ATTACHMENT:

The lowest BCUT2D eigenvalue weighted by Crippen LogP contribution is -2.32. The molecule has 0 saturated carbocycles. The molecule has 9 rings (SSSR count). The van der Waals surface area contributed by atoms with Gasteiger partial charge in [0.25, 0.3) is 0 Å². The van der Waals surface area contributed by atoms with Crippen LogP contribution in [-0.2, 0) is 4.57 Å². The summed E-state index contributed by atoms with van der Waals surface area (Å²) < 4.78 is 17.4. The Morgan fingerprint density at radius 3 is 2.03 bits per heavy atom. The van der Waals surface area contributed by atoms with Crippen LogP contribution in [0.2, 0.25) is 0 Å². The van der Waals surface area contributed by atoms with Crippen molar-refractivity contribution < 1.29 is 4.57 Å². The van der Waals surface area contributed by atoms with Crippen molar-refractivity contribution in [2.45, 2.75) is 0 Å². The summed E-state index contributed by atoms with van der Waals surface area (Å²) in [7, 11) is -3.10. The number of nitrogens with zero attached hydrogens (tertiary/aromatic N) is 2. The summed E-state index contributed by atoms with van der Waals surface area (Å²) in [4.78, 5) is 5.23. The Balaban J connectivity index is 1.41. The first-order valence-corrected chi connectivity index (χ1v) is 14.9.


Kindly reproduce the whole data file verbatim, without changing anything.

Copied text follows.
The lowest BCUT2D eigenvalue weighted by Crippen LogP contribution is -2.32. The molecule has 0 saturated carbocycles. The molecule has 9 rings (SSSR count). The van der Waals surface area contributed by atoms with Gasteiger partial charge in [0.25, 0.3) is 0 Å². The van der Waals surface area contributed by atoms with Crippen LogP contribution in [-0.2, 0) is 4.57 Å². The summed E-state index contributed by atoms with van der Waals surface area (Å²) < 4.78 is 17.4. The Morgan fingerprint density at radius 3 is 2.03 bits per heavy atom. The van der Waals surface area contributed by atoms with Crippen LogP contribution in [0.2, 0.25) is 0 Å². The van der Waals surface area contributed by atoms with Crippen molar-refractivity contribution < 1.29 is 4.57 Å². The van der Waals surface area contributed by atoms with Crippen molar-refractivity contribution in [2.45, 2.75) is 0 Å². The summed E-state index contributed by atoms with van der Waals surface area (Å²) in [7, 11) is -3.10. The number of nitrogens with zero attached hydrogens (tertiary/aromatic N) is 2. The summed E-state index contributed by atoms with van der Waals surface area (Å²) in [4.78, 5) is 5.23. The Balaban J connectivity index is 1.41. The first-order valence-corrected chi connectivity index (χ1v) is 14.9.